Spain escaped from a two-year recession in the third quarter of this year with growth of 0.1 percent, though unemployment remained extremely high, official data showed on Wednesday.
People wait in line at a government employment office in the center of Madrid on September 4, 2012
Strengthening exports drove the recovery in the eurozone's fourth-biggest economy despite weak internal demand, the National Statistics Institute said in a statement.
The growth figure meant a technical end to the recession as measured in terms of contraction in output.
But economists warn of continuing challenges to recovery and expect unemployment to remain painfully high for years.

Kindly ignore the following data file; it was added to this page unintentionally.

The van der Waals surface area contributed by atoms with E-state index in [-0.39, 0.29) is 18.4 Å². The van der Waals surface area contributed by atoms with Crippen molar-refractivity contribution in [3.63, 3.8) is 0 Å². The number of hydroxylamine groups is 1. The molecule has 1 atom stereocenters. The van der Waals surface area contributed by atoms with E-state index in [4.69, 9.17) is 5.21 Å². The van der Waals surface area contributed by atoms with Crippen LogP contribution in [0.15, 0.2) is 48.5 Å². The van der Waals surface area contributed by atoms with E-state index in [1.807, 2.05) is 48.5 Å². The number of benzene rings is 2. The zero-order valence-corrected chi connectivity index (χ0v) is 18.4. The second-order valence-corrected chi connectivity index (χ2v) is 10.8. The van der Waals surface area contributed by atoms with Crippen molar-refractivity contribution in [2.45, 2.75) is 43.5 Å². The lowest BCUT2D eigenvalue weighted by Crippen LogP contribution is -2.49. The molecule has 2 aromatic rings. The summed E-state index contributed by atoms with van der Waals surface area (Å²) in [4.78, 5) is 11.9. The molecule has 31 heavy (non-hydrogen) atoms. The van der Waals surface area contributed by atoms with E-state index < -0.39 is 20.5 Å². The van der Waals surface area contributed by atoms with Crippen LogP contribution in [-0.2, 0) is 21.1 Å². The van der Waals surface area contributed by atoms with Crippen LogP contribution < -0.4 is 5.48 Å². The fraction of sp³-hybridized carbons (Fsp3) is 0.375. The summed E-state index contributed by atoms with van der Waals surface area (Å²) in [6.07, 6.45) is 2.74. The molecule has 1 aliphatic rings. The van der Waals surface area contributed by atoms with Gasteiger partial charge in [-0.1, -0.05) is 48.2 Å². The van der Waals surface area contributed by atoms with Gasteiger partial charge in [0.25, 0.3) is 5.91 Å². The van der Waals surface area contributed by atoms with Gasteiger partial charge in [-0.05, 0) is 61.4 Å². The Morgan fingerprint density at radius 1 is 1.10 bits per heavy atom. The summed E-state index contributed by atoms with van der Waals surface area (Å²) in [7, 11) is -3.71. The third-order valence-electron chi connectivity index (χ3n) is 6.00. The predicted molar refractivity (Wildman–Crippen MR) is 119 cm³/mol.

The unemployment rate was 25.98 percent, a slight decline from the previous quarter but still one of the highest in the eurozone, according to separate INE data released last week.
It was Spain's second recession in five years, sparked by the collapse of a building boom in 2008 which last year made the country a focus of concern for the stability of the whole eurozone.
Wednesday's figures -- preliminary data from the institute which are due to be confirmed on November 28 -- confirmed last week's estimate from Spain's central bank.
"While economic prospects are considerably better than a year ago, particularly in the external sector, domestic weakness is like to hold back any recovery in the wider economy," said a report on Wednesday's data from analysis group Capital Economics.
"We expect the unemployment rate to remain around its current high levels for some time yet and public debt to continue to climb."
The Spanish government expects an overall contraction of 1.3 percent for 2013 -- slightly better than the 1.6 percent in 2012 -- before a return to timid growth of 0.7 percent in 2014.
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